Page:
This behavior can be controlled by the PreserveSig state of the managed type definition. If PreserveSig is set to true, then the unmanaged signature is kept intact, the managed signature must match it exactly (or risk an access violation), and failure HRESULTs are returned as normal. If PreserveSig is false, then the unmanaged signature may optionally move the final parameter to the return value, or else may return void; and failure HRESULTalways throw an exception and will never be returned to the caller. Note that is is possible to use the HRESULT to exception translation without rewriting the return value (by leaving the signature intact), but it is not possible to rewrite the return value while disabling the HRESULT to exception translation.

For methods that are part of a COM interface, the PreserveSig state is false by default, and must be explicitly enabled with the PreserveSigAtttribute. For methods that are defined as P/Invoke functions, the PreserveSig state is true by default, and must be explicitly disabled with the PreserveSig field of the DllImportAttribute. For delegates that are unmanaged function pointers, PreserveSig is enabled by default and cannot easily be disabled.

Default Marshalling Behaviors

The runtime is able to make most marshalling decisions on its own, based on the C# type information included in the method signature. In general, it is only necessary to apply attributes when the C# type information is ambiguous, or when the unmanaged code behaves in an unusual way.

When determining which direction to marshal parameter data on a function call, the following rules apply:
  • For a passed by-value parameter, the marshaller treats the parameter as an [in] parameter of the appropriate type, and data is marshalled only from the caller to the callee.
  • Reference types passed by-value are treated as an [in] parameter of a pointer to the appropriate type, and data is marshalled only from the caller to the callee.
    • StringBuilder is an special case, and by default is treated as an [in, out] parameter.
  • For an out parameter, the marshaller treats the parameter as an [out] parameter that is a pointer to the appropriate type, and only marshals data from the callee to the caller on return from the function.
  • For a ref parameter, the marshaller treats the parameter as an [in, out] parameter that is a pointer to the appropriate type, and marshals the pointed-to data in both directions.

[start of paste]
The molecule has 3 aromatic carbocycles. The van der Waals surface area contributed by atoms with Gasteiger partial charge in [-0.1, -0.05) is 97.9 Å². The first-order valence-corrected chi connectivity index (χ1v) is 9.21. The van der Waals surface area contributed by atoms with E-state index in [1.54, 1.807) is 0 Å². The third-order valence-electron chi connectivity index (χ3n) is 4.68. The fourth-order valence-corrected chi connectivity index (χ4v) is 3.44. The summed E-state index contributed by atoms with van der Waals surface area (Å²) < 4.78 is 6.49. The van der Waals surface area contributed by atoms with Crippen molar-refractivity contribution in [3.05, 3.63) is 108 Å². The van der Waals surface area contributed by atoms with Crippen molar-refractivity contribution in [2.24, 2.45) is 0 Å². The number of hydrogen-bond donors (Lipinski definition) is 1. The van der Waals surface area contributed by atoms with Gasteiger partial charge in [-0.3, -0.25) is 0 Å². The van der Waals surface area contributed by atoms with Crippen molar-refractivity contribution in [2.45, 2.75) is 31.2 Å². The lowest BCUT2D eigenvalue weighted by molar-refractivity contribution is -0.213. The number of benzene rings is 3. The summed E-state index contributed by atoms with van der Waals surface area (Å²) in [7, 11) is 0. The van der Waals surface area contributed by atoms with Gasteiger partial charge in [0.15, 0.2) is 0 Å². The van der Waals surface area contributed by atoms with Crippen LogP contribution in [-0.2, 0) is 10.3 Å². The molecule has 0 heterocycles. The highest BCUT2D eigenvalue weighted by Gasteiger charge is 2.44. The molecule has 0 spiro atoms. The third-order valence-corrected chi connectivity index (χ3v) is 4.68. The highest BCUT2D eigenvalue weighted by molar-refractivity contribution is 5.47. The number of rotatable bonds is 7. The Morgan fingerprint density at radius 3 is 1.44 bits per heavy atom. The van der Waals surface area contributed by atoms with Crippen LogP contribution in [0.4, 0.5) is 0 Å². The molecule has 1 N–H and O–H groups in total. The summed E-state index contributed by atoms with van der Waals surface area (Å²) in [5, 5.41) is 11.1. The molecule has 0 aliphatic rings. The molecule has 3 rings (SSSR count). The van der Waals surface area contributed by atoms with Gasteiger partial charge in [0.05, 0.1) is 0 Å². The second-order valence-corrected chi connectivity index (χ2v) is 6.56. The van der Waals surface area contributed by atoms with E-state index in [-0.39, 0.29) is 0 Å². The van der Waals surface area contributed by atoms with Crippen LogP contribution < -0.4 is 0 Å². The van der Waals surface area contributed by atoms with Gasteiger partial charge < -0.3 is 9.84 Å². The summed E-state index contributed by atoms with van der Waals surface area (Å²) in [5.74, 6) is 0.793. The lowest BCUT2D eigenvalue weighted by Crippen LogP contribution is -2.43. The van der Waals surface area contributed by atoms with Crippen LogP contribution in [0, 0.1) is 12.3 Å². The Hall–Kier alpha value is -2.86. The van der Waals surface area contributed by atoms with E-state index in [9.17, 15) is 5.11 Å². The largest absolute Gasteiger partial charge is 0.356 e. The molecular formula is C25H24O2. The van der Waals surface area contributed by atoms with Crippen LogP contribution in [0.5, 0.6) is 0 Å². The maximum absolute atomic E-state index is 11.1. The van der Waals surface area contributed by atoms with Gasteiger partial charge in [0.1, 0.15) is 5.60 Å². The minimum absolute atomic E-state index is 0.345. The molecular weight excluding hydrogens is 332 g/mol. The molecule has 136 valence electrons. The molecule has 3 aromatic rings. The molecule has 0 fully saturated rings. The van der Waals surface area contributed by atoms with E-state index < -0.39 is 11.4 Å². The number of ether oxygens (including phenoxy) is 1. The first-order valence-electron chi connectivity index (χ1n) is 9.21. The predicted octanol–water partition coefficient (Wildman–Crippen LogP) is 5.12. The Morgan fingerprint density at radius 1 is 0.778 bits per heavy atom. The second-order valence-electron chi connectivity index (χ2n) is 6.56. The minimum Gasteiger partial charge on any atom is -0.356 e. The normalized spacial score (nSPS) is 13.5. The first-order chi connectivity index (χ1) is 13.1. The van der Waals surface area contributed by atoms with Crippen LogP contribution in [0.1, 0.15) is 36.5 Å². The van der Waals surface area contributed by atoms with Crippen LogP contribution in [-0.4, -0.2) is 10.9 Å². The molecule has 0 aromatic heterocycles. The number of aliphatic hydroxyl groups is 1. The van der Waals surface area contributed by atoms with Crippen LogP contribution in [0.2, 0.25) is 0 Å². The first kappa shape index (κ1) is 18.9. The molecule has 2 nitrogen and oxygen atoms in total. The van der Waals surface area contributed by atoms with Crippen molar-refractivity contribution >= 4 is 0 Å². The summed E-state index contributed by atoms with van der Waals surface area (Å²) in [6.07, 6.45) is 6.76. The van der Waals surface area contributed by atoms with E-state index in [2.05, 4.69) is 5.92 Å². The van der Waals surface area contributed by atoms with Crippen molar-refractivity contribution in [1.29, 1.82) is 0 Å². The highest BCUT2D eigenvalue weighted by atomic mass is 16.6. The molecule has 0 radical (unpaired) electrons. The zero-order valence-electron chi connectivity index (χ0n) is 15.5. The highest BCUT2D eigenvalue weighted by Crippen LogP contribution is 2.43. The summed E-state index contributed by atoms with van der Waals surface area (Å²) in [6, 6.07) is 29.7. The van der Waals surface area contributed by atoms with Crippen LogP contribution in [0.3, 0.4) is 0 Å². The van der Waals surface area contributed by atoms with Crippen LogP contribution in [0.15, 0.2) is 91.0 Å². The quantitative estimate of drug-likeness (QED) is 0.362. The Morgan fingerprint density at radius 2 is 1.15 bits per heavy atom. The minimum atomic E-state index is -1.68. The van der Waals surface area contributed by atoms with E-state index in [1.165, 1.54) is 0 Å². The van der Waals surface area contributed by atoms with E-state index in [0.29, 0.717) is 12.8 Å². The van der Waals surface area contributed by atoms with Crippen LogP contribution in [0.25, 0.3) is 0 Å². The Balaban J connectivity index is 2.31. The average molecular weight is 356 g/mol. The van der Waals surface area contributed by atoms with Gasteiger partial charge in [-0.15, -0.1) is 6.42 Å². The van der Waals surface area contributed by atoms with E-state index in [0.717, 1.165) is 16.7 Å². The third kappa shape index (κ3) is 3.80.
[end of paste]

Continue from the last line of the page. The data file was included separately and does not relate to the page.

The In and Out attributes can be applied to individual parameters to override this behavior. Keep in mind that applying either parameter completely overrides the default behavior: applying an Out parameter to a value parameter does not result in [in, out] semantics, only [out] semantics. To get both behaviors, apply both parameters explicitly (or use a ref parameter.)

By default, the "appropriate type" for fields/parameters is just the unmanaged equivalent of the managed type. An out or ref parameter of a reference type (for example, an out object) is marshalled as a double pointer, which is usually correct. The In and Out attributes have no effect on whether a parameter is marshalled as a pointer or not. To pass a by-value parameter as a pointer (for example, when using a structure), you must either declare the managed type as a reference type, or else declare the parameter as a ref parameter. The only exception is a Guid, passed to a P/Invoke method as an UnmanagedType.LPStruct.

When determining the equivalent unmanaged type for a particular managed type, in most cases the runtime can automatically map built-in C# types and enumerated types to the same-sized and unmanaged type (and preserve the signed/unsigned nature). For user-defined structure types, the runtime will construct an unmanaged type by recursively mapping the individual fields of the complex type. The runtime will also automatically convert managed interfaces to unmanaged COM interfaces when using strongly-typed parameters. Managed ComVisible class instances are passed to COM interop methods by converting them into a pointer to their default interface (which may be an auto-generated class interface.),